Tyson Foods Inc. became the latest major company to announce its departure from Chicago, continuing a trend in the city that many have argued is a result of the city’s soaring crime rates and threatens to harm its most vulnerable population.
“You’re talking about a situation where you have a hollowed-out economy, where you have businesses leaving, there are no jobs,” Heritage Foundation senior research fellow at the Center for Health and Welfare Policy Robert Moffit told Fox News Digital last month. And the people who are desperately hurt by this are mostly low income and black and minority residents who suffer the most from this high crime rate.”[ads1];
Moffit’s comments came after McDonald’s CEO Chris Kempczinski took aim at Chicago in a speech in mid-September, arguing that the city’s rising crime rate has made it increasingly difficult for companies to operate or find employees.
“We have violent crime happening in our restaurants … we see homelessness issues in our restaurants. We have drug overdoses happening in our restaurants,” Kempczinski said at the time. “So we see in our restaurants, every single day, what is happening in society at large.”
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Crime in Chicago has risen amid the Black Lives Matter riots and the defunding of the police movement in the wake of George Floyd’s death in 2020, with the city recording its deadliest year in a quarter century in 2021 with 797 murders.
Chicago Police Department Detective Chief Eugene Roy told Fox News Digital over the summer that the city has engaged in a “stealth defunding” of the police department by failing to provide adequate resources and staffing to the department when officers leave or retire.
The reality has seen crime increase in almost every category, something companies are taking note of as they look to the future.
Billionaire Ken Griffin announced earlier this year that he was moving his hedge fund firm, Citadel, out of Chicago because of rising crime, a move also made by mining equipment giant Caterpillar and Boeing, the world’s largest aerospace company.
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“If people aren’t safe here, they’re not going to live here,” Griffin told the Wall Street Journal in April. “I’ve had several colleagues robbed at gunpoint. I’ve had a colleague stabbed on the way to work. Countless problems with break-ins. I mean, it’s a very difficult backdrop to draw talent to your city from.”
Chicago has also seen small businesses flee the area, and Gary Rabine, founder of the Rabine Group and owner of 13 businesses, told Fox News Digital last month that crime was behind his decision to take his bar coating business elsewhere.
“We’d do thousands of jobs a year in the city, but as we got robbed more, my guys running rollers and pavers we got robbed, our equipment was stolen in broad daylight and there would usually be a gun involved and it became expensive and it became dangerous,” Rabine said.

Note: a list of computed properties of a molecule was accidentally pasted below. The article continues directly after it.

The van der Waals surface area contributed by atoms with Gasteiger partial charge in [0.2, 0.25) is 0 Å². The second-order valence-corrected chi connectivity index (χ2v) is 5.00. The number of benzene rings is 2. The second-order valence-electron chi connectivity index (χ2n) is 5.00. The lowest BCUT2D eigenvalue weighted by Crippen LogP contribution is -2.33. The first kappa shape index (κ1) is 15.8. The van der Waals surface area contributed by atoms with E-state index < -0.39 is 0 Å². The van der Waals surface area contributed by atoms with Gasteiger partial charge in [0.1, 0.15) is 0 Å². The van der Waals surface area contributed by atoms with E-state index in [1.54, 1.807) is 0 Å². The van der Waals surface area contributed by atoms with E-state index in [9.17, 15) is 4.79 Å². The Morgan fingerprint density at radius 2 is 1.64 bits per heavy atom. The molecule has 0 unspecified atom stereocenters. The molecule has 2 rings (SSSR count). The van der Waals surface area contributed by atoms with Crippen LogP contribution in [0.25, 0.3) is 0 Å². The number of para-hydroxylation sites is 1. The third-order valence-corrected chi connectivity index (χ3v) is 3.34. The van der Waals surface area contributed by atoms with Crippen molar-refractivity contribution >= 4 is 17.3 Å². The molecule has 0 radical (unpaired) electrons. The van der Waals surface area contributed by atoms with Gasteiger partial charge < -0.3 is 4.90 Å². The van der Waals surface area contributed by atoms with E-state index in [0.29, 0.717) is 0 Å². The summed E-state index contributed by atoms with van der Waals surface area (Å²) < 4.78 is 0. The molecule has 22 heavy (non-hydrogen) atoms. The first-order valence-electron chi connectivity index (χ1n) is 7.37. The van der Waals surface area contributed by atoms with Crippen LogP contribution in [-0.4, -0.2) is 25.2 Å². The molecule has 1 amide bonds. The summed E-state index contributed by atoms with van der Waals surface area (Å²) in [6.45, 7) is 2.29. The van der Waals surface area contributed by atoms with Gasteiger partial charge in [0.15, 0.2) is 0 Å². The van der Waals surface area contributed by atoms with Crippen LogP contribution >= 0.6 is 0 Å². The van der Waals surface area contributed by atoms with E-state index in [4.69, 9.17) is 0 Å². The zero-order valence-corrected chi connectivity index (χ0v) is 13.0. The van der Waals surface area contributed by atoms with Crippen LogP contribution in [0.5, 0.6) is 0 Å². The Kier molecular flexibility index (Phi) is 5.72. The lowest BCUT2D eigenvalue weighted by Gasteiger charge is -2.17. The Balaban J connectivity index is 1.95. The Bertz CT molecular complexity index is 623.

Rabine also pointed out that the increasing crime leads to increased costs in other areas, and pointed to increased expenses both for security for his businesses and insurance rates.
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“What happened in the end is we said enough is enough,” Rabine said. “We stopped working down there, we stopped working for the gas company, the electric company, the south side, the west side and eventually all over Chicago. Those companies now work elsewhere. They work across the border in Wisconsin, the outer suburbs of Chicago, where they feel safer.”
Chicago Mayor Lori Lightfoot has defended the city in the wake of the exodus, arguing that business leaders like Kempczinski do not have a clear understanding of the situation.
“I think what would have been helpful is for the McDonald’s CEO to educate himself before speaking out,” the Chicago Democrat told reporters last month, pointing to a letter from World Business Chicago president Michael Fassnacht that she claimed “suggests in exact detail all good news, financial news, about what’s happening in our city.”
But Kempczinksi didn’t buy the rosy picture painted by city officials.
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“The fact is, there are fewer large companies headquartered in Chicago this year than last year,” Kempczinski said. “There are fewer this month than last month.”
Tyson becomes the latest company to contribute to the trend, although executives refrained from publicly pointing to rising crime as a driver of the decision.
Bringing our talented corporate team members and businesses together under one roof opens up greater opportunities to share perspectives and ideas, while enabling us to act quickly to solve problems and provide the innovative products and solutions that our customers deserve and values,” Tyson CEO Donnie King said in a release announcing the decision, noting that the employees would relocate to the company’s global headquarters in Arkansas.
Still, Rabine argued the city will continue to lose businesses as it struggles to attract talent to a city plagued by violence.
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“If you want to have a good culture in your company, you have to have people who love being on the team and they don’t want to live in a violent area,” Rabine said. “They don’t want to live in a place where their kids can’t go to school safely and their wives and kids can’t shop in a beautiful environment like Michigan Avenue, which was once the safest place you could ever shop.”
Lightfoot’s office did not immediately respond to a Fox Business request for comment.